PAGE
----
Monday, November 19, 2012

Girl vs. Dog

Lucky appeared at our school one morning; hungry, tired, and in need of a family. Nikki had been hoping for a dog and we had promised her one for her birthday. Lucky was the perfect gift and made Nikki one very happy girl.

However, Lucky was in need of some medical attention. Bald patches were plainly visible over different parts of his body and he scratched incessantly. An appointment was made with a local vet and, after much effort on Shawn’s part, a reticent Lucky was successfully loaded into the car. Nikki sat beside him to comfort him during the short ride.

Once the car parked, Lucky happily followed Nikki out onto the asphalt only to come to an abrupt standstill. Exhaust fumes wafted off the road. Antibiotic smells blended with the thousands of animal odors emanating from the vet’s clinic filled Lucky’s nose with uncertainty. Nearby traffic noises compounded his sense of confusion. Instantaneously, Lucky was transformed. Sixty-five pounds of muscle flew into flight mode and proved to be no match for the ten-year-old girl clinging helplessly to his leash. Lucky was determined not to enter that clinic.

While I closed up the car, Nikki tried to muscle him towards the door. He stood firm. She heaved against his rear end, attempting to push him forward. Lucky held his ground. In this tug-of-war between girl and beast, Nikki was fighting a losing battle.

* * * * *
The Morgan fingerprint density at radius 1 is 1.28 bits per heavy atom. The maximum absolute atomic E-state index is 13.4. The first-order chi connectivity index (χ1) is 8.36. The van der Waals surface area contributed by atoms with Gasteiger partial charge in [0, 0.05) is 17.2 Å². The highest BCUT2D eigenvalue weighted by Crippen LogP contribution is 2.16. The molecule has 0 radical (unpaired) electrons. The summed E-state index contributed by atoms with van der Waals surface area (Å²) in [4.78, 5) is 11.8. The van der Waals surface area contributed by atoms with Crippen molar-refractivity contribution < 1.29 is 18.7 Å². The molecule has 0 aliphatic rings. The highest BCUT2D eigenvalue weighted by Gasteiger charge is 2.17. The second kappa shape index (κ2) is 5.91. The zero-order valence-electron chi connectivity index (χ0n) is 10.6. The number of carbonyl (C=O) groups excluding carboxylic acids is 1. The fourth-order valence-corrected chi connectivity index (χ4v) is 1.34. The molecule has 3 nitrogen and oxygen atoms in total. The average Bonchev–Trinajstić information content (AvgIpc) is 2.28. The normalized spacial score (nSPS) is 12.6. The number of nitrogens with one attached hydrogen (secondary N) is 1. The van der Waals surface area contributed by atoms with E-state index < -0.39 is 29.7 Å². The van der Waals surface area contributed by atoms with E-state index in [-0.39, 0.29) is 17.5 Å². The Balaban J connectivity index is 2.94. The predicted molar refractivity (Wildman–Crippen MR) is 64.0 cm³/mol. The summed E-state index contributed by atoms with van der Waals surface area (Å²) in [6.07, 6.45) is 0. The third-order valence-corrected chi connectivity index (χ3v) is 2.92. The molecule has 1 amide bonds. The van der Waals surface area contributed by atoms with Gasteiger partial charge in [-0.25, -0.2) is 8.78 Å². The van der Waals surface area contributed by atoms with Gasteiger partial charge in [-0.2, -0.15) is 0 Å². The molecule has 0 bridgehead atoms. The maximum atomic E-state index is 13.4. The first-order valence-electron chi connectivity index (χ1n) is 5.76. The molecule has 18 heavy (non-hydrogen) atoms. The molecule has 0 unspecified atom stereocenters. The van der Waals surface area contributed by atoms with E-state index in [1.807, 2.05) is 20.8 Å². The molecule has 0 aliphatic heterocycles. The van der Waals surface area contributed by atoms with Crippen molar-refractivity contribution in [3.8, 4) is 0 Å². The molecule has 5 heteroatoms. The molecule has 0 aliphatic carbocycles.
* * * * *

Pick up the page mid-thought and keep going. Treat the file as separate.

I quickly joined Nikki and together we half-dragged, half-carried a reluctant Lucky across the parking lot. Nikki threw her weight behind his haunches as I hauled him up the stairs. We progressed two steps up. Lucky scored a step back down. We struggled to gain another step’s advantage and Lucky pulled us back down by two. For several minutes we wrangled up and down the stairs, with Nikki pushing, me pulling, and Lucky resisting in both directions.

In a final burst of strength, we propelled Lucky up the stairs and quickly wedged him through the clinic door. With inertia finally on our side, we slid him, toes splayed in resistance, across the smooth linoleum towards the receptionist’s desk. “Well, hello Lucky!” she smiled and welcomed him with a treat. Just like that, all was well again in Lucky’s world. His demeanor immediately reverted back to his happy-go-lucky, compliant self. As Nikki and I wiped the sweat from our foreheads, Lucky flopped down comfortably at our feet, his eyes fixed on our faces, as if to say, “See, it’s not so bad in here. Relax!”


By the way, the only problem they could find was a bad case of fleas.